Tuesday, October 20, 2009

Visit to the Falcon Site: 10/15/09

Hi All, on my recent visit to the Peregrine Falcon site I recovered this pellet. It is packed full of feathers, bones, and seed and berry casings--the regurgitated, indigestible morsels of a recent falcon meal. Although most people are familiar with owls producing pellets raptors of all shapes and sizes produce pellets. Given the number of seeds in the pellet and the size of the bones it seems likely that this pellet contains the remains of a seed-eating songbird. The photo below includes a ruler for scale and a different perspective. If you look closely you can see a feather arcing across the top and a bone just below the feather.

In this photo you can see the pellet sitting on the 'front stoop' of the falcon tray.

I'm very happy to be able to share this small discovery with you and provide these photos. I will keep this pellet intact and share it with students when it pertains to the subject of our many classroom visits! Please be in touch with your questions and comments and keep on enjoying the BRIperegrinecam!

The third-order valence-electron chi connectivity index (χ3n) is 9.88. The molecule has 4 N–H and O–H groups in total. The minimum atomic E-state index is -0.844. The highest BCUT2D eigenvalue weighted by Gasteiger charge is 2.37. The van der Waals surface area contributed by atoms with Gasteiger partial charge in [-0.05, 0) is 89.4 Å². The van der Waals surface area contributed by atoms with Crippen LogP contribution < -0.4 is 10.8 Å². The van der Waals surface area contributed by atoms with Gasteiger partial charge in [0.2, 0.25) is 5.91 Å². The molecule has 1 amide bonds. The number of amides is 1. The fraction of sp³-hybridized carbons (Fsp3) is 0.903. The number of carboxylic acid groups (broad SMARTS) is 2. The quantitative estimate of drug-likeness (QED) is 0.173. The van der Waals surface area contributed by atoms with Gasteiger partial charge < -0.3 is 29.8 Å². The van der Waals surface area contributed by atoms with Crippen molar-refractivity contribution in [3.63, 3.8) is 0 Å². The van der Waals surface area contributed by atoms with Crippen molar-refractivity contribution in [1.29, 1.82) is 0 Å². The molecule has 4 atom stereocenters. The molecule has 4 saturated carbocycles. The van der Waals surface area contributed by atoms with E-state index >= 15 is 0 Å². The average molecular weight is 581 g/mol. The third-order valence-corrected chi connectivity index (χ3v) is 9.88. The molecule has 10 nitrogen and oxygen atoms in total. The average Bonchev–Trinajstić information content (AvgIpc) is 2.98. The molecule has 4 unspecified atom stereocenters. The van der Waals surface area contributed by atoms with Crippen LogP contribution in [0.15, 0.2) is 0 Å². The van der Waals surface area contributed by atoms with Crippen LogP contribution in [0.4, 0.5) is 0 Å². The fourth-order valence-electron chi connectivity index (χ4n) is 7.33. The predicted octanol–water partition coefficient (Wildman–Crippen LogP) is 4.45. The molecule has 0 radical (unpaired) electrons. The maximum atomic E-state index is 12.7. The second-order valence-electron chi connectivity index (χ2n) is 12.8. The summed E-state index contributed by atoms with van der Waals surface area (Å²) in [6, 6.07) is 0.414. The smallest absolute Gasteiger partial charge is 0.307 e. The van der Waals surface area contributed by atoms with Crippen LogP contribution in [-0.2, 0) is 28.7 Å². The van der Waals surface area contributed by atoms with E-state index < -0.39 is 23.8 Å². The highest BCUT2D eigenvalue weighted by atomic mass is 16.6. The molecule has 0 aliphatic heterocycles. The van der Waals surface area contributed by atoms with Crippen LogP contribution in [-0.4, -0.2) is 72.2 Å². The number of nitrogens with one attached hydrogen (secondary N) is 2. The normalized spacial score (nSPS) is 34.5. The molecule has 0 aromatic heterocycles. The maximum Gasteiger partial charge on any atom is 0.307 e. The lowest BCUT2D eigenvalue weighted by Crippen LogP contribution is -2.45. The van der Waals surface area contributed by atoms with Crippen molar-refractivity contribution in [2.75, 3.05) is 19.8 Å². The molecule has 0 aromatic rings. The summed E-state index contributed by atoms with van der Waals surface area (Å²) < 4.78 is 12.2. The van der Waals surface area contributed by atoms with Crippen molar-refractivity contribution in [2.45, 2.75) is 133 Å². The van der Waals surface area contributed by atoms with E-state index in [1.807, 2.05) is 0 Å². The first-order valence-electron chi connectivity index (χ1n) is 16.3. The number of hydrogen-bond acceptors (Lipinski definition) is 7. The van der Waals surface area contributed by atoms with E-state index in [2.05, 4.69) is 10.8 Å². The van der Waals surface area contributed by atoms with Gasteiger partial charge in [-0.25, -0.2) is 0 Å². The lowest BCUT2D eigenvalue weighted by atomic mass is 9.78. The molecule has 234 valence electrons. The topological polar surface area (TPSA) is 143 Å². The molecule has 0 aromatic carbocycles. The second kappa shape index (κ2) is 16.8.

Until Next Time,
Patrick Keenan
BioDiversity Research Institute

All photos are copyright of BioDiversity Research Institute

Friday, October 9, 2009

Falcons in October!

Hello All,

I am happy to see all of your comments regarding the falcons and their visits over the past months.

To address some of your questions: (1)No, the blog was not abandoned but we have elected to devote our energies to other projects and priorities during the non-breeding season but are very excited about the start of next season which is right around the corner! (2)Yes, we hope to keep this camera operational throughout the year with at least one of our views. (3) As many have noted our 'inward' perspective has its struggles. I plan to address that issue next week. I truly hope that you can understand our need to prioritize amid various projects and limited time and funding.

I recommend two things to look for this October on our webcam. First, signs of nesting activity or increased activity at the nest tray. This is a good indicator of future nesting efforts and site use and often spikes during October as the day length stimulates breeding behavior and territoriality in a number of bird species. Second, keep an eye out for other falcons. We are approaching the peak of falcon migration in Maine and there is a chance of seeing other falcons in the area.

Have a wonderful fall and thanks for enjoying the webcams.

All the Best,
Patrick Keenan
BioDiversity Research Institute